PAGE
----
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Am J Physiol Lung Cell Mol Physiol. 2013 Jan 15;304(2):L103-11. doi: 10.1152/ajplung.00070.2012. Epub 2012 Nov 9.

Wnt5a inhibits hypoxia-induced pulmonary arterial smooth muscle cell proliferation by downregulation of β-catenin.

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  • 1Beijing Key Laboratory of Respiratory and Pulmonary Circulation Disorders, Beijing Chao-Yang Hospital, Capital Medical University, Beijing, P.R. China. cyh-birm@263.net

Abstract

Chronic hypoxia-induced pulmonary arterial hypertension (HPH) is closely associated with profound vascular remodeling, especially pulmonary arterial medial hypertrophy and muscularization due to hyperplasia of pulmonary artery smooth muscle cells (PASMCs). Aberrant Wnt signaling has been associated with lung diseases, but its role in pulmonary hypertension is unclear. This study evaluated the effect of Wnt5a on hypoxia-induced proliferation of human PASMCs and its possible mechanism. The results show that hypoxia (3% O(2), 48 h) induced proliferation of human PASMCs, accompanied with a significant decrease in Wnt5a gene expression, increase in β-catenin and Cyclin D1 expression, as well as β-catenin nuclear translocation. Treatment with recombinant mouse Wnt5a significantly inhibited hypoxia-induced proliferation of human PASMCs, upregulation of Cyclin D1 and β-catenin expression, as well as the nuclear translocation of β-catenin. These effects were inhibited by Wnt5a antibody. Knocking down β-catenin or Cyclin D1 gene expression inhibited hypoxia-induced human PASMC proliferation, whereas overexpression of β-catenin increased hypoxia-induced human PASMC proliferation and counteracted the inhibitory effect of Wnt5a. These results suggest that Wnt5a has an antiproliferative effect on hypoxia-induced human PASMC proliferation by downregulation of β-catenin and its target gene Cyclin D1. Hypoxia-induced downregulation of Wnt5a may be a way to facilitate hypoxia-induced human PASMC proliferation. The results of this study will help to understand the novel strategies for PH treatment involving Wnt signaling.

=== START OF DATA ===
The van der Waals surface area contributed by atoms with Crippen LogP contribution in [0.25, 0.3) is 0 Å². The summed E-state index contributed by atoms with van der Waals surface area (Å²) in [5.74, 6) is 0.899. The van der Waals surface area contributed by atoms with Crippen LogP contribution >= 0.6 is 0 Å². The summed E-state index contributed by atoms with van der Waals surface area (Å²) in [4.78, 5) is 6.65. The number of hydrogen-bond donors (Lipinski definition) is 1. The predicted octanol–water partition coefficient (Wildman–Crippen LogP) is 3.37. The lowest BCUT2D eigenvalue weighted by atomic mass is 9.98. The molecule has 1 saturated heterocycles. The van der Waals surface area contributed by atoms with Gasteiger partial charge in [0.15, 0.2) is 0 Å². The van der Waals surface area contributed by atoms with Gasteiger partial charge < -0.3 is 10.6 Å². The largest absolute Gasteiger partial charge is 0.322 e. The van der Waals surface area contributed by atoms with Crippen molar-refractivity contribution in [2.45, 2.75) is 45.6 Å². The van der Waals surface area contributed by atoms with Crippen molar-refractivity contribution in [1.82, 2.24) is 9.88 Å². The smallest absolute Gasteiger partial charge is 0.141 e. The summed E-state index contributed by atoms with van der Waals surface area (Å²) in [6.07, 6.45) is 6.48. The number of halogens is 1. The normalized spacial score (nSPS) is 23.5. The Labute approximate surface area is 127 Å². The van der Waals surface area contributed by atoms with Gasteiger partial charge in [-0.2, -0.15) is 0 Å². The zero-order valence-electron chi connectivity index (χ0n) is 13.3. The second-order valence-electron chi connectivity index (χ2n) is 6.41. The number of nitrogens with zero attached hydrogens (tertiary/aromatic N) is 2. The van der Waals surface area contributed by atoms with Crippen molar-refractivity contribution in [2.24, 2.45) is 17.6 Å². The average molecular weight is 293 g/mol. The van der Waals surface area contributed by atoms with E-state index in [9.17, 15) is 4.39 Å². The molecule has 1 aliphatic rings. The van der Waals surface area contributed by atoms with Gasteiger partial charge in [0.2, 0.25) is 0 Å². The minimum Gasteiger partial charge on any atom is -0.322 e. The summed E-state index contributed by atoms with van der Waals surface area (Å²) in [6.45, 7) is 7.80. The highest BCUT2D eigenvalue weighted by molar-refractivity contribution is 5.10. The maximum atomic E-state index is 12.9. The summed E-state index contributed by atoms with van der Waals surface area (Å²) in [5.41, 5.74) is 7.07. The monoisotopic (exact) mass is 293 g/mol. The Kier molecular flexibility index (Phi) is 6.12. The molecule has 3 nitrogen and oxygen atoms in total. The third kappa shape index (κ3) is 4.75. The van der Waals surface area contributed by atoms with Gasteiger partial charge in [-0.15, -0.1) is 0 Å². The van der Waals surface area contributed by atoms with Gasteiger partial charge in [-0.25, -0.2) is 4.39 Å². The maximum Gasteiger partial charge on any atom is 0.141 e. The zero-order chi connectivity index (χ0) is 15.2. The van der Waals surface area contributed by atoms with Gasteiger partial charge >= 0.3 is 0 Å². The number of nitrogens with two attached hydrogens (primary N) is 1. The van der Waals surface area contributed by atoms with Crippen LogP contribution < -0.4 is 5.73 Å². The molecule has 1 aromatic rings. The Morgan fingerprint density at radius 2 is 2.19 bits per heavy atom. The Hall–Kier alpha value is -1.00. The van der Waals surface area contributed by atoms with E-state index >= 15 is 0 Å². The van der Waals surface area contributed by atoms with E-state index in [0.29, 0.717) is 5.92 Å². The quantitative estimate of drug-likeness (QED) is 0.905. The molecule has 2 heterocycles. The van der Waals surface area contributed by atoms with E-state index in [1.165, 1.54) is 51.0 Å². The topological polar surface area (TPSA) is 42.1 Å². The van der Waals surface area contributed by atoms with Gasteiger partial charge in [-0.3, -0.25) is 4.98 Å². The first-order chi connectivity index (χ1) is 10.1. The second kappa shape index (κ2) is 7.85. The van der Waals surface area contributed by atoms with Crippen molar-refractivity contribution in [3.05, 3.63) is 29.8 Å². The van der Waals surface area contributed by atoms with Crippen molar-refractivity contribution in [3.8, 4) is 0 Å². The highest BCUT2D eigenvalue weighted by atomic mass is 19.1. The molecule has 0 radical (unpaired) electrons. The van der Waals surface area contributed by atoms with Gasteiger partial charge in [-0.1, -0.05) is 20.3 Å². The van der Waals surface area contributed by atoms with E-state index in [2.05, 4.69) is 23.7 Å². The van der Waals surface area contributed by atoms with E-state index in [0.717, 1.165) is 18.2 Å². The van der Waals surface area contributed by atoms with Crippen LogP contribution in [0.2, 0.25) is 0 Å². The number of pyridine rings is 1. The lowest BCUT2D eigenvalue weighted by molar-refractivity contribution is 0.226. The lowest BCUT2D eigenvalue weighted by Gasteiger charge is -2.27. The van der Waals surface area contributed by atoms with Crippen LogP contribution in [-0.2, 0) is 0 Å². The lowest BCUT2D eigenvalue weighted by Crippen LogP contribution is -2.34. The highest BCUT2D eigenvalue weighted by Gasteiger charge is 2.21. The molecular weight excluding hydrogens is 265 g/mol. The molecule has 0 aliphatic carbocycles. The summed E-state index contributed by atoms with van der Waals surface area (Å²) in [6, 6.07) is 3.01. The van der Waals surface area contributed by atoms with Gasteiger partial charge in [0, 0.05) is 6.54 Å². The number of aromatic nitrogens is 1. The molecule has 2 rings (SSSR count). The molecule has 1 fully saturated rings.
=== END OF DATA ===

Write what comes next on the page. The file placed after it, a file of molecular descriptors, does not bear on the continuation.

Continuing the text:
PMID:
23144322
[PubMed - indexed for MEDLINE]
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